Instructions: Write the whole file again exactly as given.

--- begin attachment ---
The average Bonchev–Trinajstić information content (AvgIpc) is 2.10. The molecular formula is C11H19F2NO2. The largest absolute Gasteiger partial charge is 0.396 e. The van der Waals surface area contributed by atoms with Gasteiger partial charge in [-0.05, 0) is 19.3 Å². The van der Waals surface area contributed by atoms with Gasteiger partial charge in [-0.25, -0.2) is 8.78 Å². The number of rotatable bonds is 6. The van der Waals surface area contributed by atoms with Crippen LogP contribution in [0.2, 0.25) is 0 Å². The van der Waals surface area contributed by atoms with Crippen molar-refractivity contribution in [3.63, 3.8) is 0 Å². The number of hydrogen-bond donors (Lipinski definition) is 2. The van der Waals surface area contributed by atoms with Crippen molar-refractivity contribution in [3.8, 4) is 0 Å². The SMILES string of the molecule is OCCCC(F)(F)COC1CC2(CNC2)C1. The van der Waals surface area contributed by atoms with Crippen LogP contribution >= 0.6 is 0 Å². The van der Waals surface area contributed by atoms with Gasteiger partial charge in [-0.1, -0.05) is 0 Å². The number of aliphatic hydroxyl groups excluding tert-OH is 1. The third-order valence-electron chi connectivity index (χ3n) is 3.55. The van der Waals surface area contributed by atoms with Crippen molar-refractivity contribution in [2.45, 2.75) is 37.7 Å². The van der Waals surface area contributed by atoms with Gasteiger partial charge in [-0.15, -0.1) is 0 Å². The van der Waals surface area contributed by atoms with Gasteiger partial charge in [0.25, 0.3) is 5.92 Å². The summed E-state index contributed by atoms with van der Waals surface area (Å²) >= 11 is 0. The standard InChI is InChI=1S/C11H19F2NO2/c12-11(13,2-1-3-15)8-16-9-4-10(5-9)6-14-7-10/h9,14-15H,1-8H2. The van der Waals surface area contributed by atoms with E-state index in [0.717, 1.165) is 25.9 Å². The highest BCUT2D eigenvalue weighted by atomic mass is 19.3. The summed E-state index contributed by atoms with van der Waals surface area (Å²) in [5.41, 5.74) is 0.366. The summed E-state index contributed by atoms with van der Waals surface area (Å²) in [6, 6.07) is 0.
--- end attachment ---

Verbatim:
The average Bonchev–Trinajstić information content (AvgIpc) is 2.10. The molecular formula is C11H19F2NO2. The largest absolute Gasteiger partial charge is 0.396 e. The van der Waals surface area contributed by atoms with Gasteiger partial charge in [-0.05, 0) is 19.3 Å². The van der Waals surface area contributed by atoms with Gasteiger partial charge in [-0.25, -0.2) is 8.78 Å². The number of rotatable bonds is 6. The van der Waals surface area contributed by atoms with Crippen LogP contribution in [0.2, 0.25) is 0 Å². The van der Waals surface area contributed by atoms with Crippen molar-refractivity contribution in [3.63, 3.8) is 0 Å². The number of hydrogen-bond donors (Lipinski definition) is 2. The van der Waals surface area contributed by atoms with Crippen molar-refractivity contribution in [3.8, 4) is 0 Å². The SMILES string of the molecule is OCCCC(F)(F)COC1CC2(CNC2)C1. The van der Waals surface area contributed by atoms with Crippen LogP contribution >= 0.6 is 0 Å². The van der Waals surface area contributed by atoms with Gasteiger partial charge in [-0.1, -0.05) is 0 Å². The number of aliphatic hydroxyl groups excluding tert-OH is 1. The third-order valence-electron chi connectivity index (χ3n) is 3.55. The van der Waals surface area contributed by atoms with Crippen molar-refractivity contribution in [2.45, 2.75) is 37.7 Å². The van der Waals surface area contributed by atoms with Gasteiger partial charge in [-0.15, -0.1) is 0 Å². The van der Waals surface area contributed by atoms with Gasteiger partial charge in [0.25, 0.3) is 5.92 Å². The summed E-state index contributed by atoms with van der Waals surface area (Å²) >= 11 is 0. The standard InChI is InChI=1S/C11H19F2NO2/c12-11(13,2-1-3-15)8-16-9-4-10(5-9)6-14-7-10/h9,14-15H,1-8H2. The van der Waals surface area contributed by atoms with E-state index in [0.717, 1.165) is 25.9 Å². The highest BCUT2D eigenvalue weighted by atomic mass is 19.3. The summed E-state index contributed by atoms with van der Waals surface area (Å²) in [5.41, 5.74) is 0.366. The summed E-state index contributed by atoms with van der Waals surface area (Å²) in [6, 6.07) is 0.